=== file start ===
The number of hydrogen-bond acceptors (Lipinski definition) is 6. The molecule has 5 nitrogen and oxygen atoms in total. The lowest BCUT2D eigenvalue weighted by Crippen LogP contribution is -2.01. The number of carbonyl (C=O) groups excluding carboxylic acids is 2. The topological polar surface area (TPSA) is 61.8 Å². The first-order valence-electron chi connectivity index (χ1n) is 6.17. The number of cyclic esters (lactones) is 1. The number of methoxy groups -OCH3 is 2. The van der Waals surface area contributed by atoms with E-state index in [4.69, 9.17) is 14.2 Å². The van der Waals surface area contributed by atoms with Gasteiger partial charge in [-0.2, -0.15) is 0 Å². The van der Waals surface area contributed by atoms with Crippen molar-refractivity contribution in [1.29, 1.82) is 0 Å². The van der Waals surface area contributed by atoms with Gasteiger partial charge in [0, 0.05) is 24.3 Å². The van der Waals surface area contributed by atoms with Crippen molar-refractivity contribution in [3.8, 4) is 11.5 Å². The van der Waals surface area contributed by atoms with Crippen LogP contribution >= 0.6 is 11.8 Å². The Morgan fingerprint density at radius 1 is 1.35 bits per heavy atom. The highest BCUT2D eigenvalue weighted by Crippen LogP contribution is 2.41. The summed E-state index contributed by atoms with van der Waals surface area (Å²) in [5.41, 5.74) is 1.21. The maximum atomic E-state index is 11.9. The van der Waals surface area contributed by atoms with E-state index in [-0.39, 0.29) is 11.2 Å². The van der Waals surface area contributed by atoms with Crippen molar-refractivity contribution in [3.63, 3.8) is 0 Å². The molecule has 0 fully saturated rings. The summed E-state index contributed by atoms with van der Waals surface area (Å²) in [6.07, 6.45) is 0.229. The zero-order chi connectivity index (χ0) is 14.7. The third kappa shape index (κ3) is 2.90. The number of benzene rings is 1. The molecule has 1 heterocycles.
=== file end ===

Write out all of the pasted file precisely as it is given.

The number of hydrogen-bond acceptors (Lipinski definition) is 6. The molecule has 5 nitrogen and oxygen atoms in total. The lowest BCUT2D eigenvalue weighted by Crippen LogP contribution is -2.01. The number of carbonyl (C=O) groups excluding carboxylic acids is 2. The topological polar surface area (TPSA) is 61.8 Å². The first-order valence-electron chi connectivity index (χ1n) is 6.17. The number of cyclic esters (lactones) is 1. The number of methoxy groups -OCH3 is 2. The van der Waals surface area contributed by atoms with E-state index in [4.69, 9.17) is 14.2 Å². The van der Waals surface area contributed by atoms with Gasteiger partial charge in [-0.2, -0.15) is 0 Å². The van der Waals surface area contributed by atoms with Crippen molar-refractivity contribution in [1.29, 1.82) is 0 Å². The van der Waals surface area contributed by atoms with Gasteiger partial charge in [0, 0.05) is 24.3 Å². The van der Waals surface area contributed by atoms with Crippen molar-refractivity contribution in [3.8, 4) is 11.5 Å². The van der Waals surface area contributed by atoms with Crippen LogP contribution >= 0.6 is 11.8 Å². The Morgan fingerprint density at radius 1 is 1.35 bits per heavy atom. The highest BCUT2D eigenvalue weighted by Crippen LogP contribution is 2.41. The summed E-state index contributed by atoms with van der Waals surface area (Å²) in [5.41, 5.74) is 1.21. The maximum atomic E-state index is 11.9. The van der Waals surface area contributed by atoms with E-state index in [-0.39, 0.29) is 11.2 Å². The van der Waals surface area contributed by atoms with Crippen molar-refractivity contribution in [3.63, 3.8) is 0 Å². The molecule has 0 fully saturated rings. The summed E-state index contributed by atoms with van der Waals surface area (Å²) in [6.07, 6.45) is 0.229. The zero-order chi connectivity index (χ0) is 14.7. The third kappa shape index (κ3) is 2.90. The number of benzene rings is 1. The molecule has 1 heterocycles.